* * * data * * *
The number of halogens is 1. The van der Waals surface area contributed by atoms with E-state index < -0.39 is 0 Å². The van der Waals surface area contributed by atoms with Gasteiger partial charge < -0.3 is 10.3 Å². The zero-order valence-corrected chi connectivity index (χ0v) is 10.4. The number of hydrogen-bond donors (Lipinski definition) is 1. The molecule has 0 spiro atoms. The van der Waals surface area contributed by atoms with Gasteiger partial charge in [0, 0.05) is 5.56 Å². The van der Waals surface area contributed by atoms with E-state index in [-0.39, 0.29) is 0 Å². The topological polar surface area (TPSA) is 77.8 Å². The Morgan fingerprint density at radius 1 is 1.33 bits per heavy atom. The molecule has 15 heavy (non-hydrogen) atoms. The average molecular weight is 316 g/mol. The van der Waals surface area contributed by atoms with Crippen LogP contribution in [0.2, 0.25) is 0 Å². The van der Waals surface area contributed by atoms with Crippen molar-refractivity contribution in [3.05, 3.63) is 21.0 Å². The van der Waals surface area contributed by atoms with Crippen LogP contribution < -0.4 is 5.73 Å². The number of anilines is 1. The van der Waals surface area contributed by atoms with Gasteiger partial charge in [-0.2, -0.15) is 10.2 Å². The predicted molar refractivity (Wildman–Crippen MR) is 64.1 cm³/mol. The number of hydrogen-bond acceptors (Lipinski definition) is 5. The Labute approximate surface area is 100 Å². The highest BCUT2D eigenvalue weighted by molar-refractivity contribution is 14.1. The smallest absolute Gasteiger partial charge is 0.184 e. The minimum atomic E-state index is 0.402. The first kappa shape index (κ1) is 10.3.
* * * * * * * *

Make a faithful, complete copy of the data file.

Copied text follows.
The number of halogens is 1. The van der Waals surface area contributed by atoms with E-state index < -0.39 is 0 Å². The van der Waals surface area contributed by atoms with Gasteiger partial charge < -0.3 is 10.3 Å². The zero-order valence-corrected chi connectivity index (χ0v) is 10.4. The number of hydrogen-bond donors (Lipinski definition) is 1. The molecule has 0 spiro atoms. The van der Waals surface area contributed by atoms with Gasteiger partial charge in [0, 0.05) is 5.56 Å². The van der Waals surface area contributed by atoms with E-state index in [-0.39, 0.29) is 0 Å². The topological polar surface area (TPSA) is 77.8 Å². The Morgan fingerprint density at radius 1 is 1.33 bits per heavy atom. The molecule has 15 heavy (non-hydrogen) atoms. The average molecular weight is 316 g/mol. The van der Waals surface area contributed by atoms with Crippen LogP contribution in [0.2, 0.25) is 0 Å². The van der Waals surface area contributed by atoms with Crippen molar-refractivity contribution in [3.05, 3.63) is 21.0 Å². The van der Waals surface area contributed by atoms with Crippen LogP contribution < -0.4 is 5.73 Å². The number of anilines is 1. The van der Waals surface area contributed by atoms with Gasteiger partial charge in [-0.2, -0.15) is 10.2 Å². The predicted molar refractivity (Wildman–Crippen MR) is 64.1 cm³/mol. The number of hydrogen-bond acceptors (Lipinski definition) is 5. The Labute approximate surface area is 100 Å². The highest BCUT2D eigenvalue weighted by molar-refractivity contribution is 14.1. The smallest absolute Gasteiger partial charge is 0.184 e. The minimum atomic E-state index is 0.402. The first kappa shape index (κ1) is 10.3.